41. Zhao C, Wu Y, Liu X, Liu B, Cao H, Yu H et al (2017) Functional properties, structural studies and chemo-enzymatic synthesis of oligosaccharides. Trends Food Sci Technol 66:135–145

    CAS  Article  Google Scholar 

  42. Zhao W, Zhong Y, Yuan H, Wang J, Zheng H, Wang Y et al (2010) Complete genome sequence of the rifamycin SV-producing Amycolatopsis mediterranei U32 revealed its genetic characteristics in phylogeny and metabolism. Cell Res 20:1096

    CAS  PubMed  Article  Google Scholar 

  43. Zhu Y, Li X, Sun B, Song H, Li E, Song H (2012) Properties of an Alkaline-Tolerant, Thermostable Xylanase from Streptomyces chartreusis L1105, Suitable for Xylooligosaccharide Production. J Food Sci 77:506–511

    Article  CAS  Google Scholar 

Download references


Not applicable.


This study was funded by the National Key R&D Program of China (supported No. 2017YFC1600605), National Natural Science Foundation (supported No. 31601408), Beijing Natural Science Foundation (supported No. 6172003), and Scientific & technological innovation service capability construction project (supported No. PXM2018_014213_000033).

Author information




KX and BgS conceived and designed the experiments. ZxY, JyL, and LG performed the experiments. PgP analyzed the data. LD and JyL contributed reagents/materials/analysis tools. KX wrote the paper. The authors read and approved the final manuscript.

Corresponding author

Correspondence to Ke Xiong.

Ethics declarations

Ethics approval and consent to participate

Not applicable. This work does not contain any studies with human participants or animals performed by any of the authors.

Consent for publication

Not applicable. Informed consent was obtained from all individual participants included in the study.

Competing interests

The authors declare that they have no competing interests.

Additional information

Publisher’s Note

Springer Nature remains neutral with regard to jurisdictional claims in published maps and institutional affiliations.

Supplementary information

Additional file 1:

Figure S1. The conserved sequence of xynA. Figure S2. The sequence of xynA-Core. Figure S3. The schematic approach to distinguish specific and nonspecific binding between enzyme and substrate. Figure S4. The chromatogram of Xylooligosaccharide in the hydrolysate using (a) oat spelt xylan and (b) beechwood xylan as the substrate. Table S1. Degenerate primers for the core sequence of xynA. Table S2. HiTAIL-PCR reaction system. Table S3. Thermal Conditions for HiTAIL-PCR. Table S4. Summary of xylanase purification of xynA and xynADCBM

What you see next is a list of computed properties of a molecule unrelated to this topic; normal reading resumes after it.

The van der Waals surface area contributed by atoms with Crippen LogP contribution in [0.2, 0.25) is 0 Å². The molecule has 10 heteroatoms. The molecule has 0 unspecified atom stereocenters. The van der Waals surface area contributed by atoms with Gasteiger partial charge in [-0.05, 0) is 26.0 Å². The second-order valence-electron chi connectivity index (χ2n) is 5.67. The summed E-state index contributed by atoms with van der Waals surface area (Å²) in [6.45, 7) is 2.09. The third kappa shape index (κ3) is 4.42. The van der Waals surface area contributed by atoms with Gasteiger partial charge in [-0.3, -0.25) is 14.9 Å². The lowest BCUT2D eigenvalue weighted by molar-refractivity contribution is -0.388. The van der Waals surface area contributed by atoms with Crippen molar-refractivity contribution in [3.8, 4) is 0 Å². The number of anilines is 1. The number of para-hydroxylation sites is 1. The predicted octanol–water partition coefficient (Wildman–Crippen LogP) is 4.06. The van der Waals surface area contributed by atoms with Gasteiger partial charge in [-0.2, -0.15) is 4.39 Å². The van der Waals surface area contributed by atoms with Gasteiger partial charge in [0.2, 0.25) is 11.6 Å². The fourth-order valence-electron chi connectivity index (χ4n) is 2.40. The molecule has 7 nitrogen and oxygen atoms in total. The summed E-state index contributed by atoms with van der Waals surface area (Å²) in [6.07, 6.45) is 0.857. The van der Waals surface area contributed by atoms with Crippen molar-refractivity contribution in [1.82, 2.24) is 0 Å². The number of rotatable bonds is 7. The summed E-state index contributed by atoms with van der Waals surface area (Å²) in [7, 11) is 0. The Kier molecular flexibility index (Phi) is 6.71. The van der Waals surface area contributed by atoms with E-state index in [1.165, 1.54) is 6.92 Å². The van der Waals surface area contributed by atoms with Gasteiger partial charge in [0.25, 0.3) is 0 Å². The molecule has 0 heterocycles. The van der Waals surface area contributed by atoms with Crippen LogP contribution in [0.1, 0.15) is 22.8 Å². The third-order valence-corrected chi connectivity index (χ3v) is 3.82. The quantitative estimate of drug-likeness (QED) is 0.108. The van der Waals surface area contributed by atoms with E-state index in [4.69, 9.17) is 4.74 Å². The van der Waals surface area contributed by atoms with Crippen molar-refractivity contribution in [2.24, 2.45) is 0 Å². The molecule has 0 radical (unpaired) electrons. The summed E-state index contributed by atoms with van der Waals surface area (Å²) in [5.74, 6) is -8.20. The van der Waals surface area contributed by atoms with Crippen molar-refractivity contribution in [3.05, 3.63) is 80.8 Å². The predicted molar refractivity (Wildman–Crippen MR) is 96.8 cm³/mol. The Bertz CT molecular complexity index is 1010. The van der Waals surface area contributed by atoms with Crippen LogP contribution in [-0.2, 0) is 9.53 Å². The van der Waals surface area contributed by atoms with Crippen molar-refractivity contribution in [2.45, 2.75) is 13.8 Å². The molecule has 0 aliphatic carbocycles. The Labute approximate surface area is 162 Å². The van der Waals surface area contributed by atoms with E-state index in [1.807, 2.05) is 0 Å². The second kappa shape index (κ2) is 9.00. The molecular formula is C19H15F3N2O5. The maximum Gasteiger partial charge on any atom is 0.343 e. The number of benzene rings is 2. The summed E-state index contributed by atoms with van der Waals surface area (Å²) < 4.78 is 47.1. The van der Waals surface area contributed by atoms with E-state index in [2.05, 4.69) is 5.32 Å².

Rights and permissions

Open Access This article is licensed under a Creative Commons Attribution 4.0 International License, which permits use, sharing, adaptation, distribution and reproduction in any medium or format, as long as you give appropriate credit to the original author(s) and the source, provide a link to the Creative Commons licence, and indicate if changes were made. The images or other third party material in this article are included in the article's Creative Commons licence, unless indicated otherwise in a credit line to the material. If material is not included in the article's Creative Commons licence and your intended use is not permitted by statutory regulation or exceeds the permitted use, you will need to obtain permission directly from the copyright holder. To view a copy of this licence, visit

Reprints and Permissions

About this article

Verify currency and authenticity via CrossMark

Cite this article

Xiong, K., Yan, Z.x., Liu, J.y. et al. Inter domain interactions influence the substrate affinity and hydrolysis product specificity of xylanase from Streptomyces chartreusis L1105. Ann Microbiol 70, 19 (2020).

Download citation


  • Streptomyces chartreusis L1105
  • Carbohydrate binding module (CBM)
  • Substrate binding
  • Hydrolysis products